The Understanding of God Implicit in the Eucharist
In the final Kantzer lecture of the series, Nicholas Wolterstorff turns to conclude his exploration by unpacking the theological implications of the Eucharist for his project. Noting that this is not the place to adjudicate between competing understandings of the act, Wolterstorff selects one account—that of John Calvin—and examines the understanding of God implicit in it. Wolterstorff notes that traditional uses treat the “this is my body” and “this is my blood,” whereas Calvin includes “for you,” and this plays a crucial role in his account. He goes on to explore the force of the copula is, and argues that the concepts of partaking and sealing are central to Calvin’s account. Wolterstorff concludes that the understanding of God implicit in the Eucharist is a uniquely intimate compared with the other areas already explored. It is that “The God of unsurpassable excellence not only stoops down to listen, hear, and speak to us: he stoops down to dwell and work within us in the person of Jesus Christ. In listening and speaking, there is a certain distance between the interlocutors: in communion in the Eucharist, this distance is removed.”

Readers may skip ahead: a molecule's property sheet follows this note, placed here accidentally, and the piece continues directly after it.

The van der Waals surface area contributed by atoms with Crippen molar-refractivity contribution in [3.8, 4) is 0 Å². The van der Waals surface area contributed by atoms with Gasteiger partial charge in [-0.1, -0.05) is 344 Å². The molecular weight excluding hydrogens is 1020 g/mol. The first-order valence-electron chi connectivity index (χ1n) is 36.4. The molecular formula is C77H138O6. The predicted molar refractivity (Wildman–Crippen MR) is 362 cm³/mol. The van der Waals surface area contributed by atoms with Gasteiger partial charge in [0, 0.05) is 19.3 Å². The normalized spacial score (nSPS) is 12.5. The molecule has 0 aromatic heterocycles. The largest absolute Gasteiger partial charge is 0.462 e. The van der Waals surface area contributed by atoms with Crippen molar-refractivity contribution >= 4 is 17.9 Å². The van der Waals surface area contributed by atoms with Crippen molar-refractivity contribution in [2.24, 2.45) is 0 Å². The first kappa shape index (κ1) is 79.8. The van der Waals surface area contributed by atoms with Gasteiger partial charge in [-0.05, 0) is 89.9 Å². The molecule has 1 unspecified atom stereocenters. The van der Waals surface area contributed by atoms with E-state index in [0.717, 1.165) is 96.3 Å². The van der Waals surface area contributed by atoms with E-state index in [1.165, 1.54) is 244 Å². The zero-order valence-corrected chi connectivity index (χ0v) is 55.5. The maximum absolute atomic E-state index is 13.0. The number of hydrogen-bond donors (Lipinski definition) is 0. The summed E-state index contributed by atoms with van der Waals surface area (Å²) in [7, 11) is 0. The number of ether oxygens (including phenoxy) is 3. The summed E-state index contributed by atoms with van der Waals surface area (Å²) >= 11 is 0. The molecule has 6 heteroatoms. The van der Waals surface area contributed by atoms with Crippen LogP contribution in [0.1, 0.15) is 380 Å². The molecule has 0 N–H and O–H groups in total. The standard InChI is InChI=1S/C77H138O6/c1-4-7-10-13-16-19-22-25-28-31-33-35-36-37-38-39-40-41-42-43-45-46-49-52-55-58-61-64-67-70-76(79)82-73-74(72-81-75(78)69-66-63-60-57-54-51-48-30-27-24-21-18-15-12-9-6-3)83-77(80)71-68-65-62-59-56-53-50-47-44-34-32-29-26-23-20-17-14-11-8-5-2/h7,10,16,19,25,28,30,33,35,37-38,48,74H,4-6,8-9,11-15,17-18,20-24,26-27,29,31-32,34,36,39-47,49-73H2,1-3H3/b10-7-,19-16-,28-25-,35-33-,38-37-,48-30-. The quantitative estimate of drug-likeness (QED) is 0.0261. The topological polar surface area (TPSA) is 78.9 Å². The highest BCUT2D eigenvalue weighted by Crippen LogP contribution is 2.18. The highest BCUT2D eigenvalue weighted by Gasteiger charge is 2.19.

Nicholas Wolterstorff taught at Yale since 1989 until he retired in 2002. Previously, he taught at Calvin College, the Free University of Amsterdam, and the University of Notre Dame and has been visiting professor at several institutions. He is past President of the American Philosophical Association (Central Division) and serves on its publication and executive committees. In addition to numerous articles, he has written the following books: Religion and the Schools; On Universals; Reason within the Bounds of Religion; Art in Action; Works and Worlds of Art; Education for Responsible Action; Until Justice and Peace Embrace; Faith and Rationality (co-author); Rationality in the Calvinian Tradition (co-author); Lament for a Son; and Keeping Faith: Talks for New Faculty. In upcoming years, he will be the Wilde Lecturer at Oxford University and the Gifford Lecturer at St. Andrew’s University.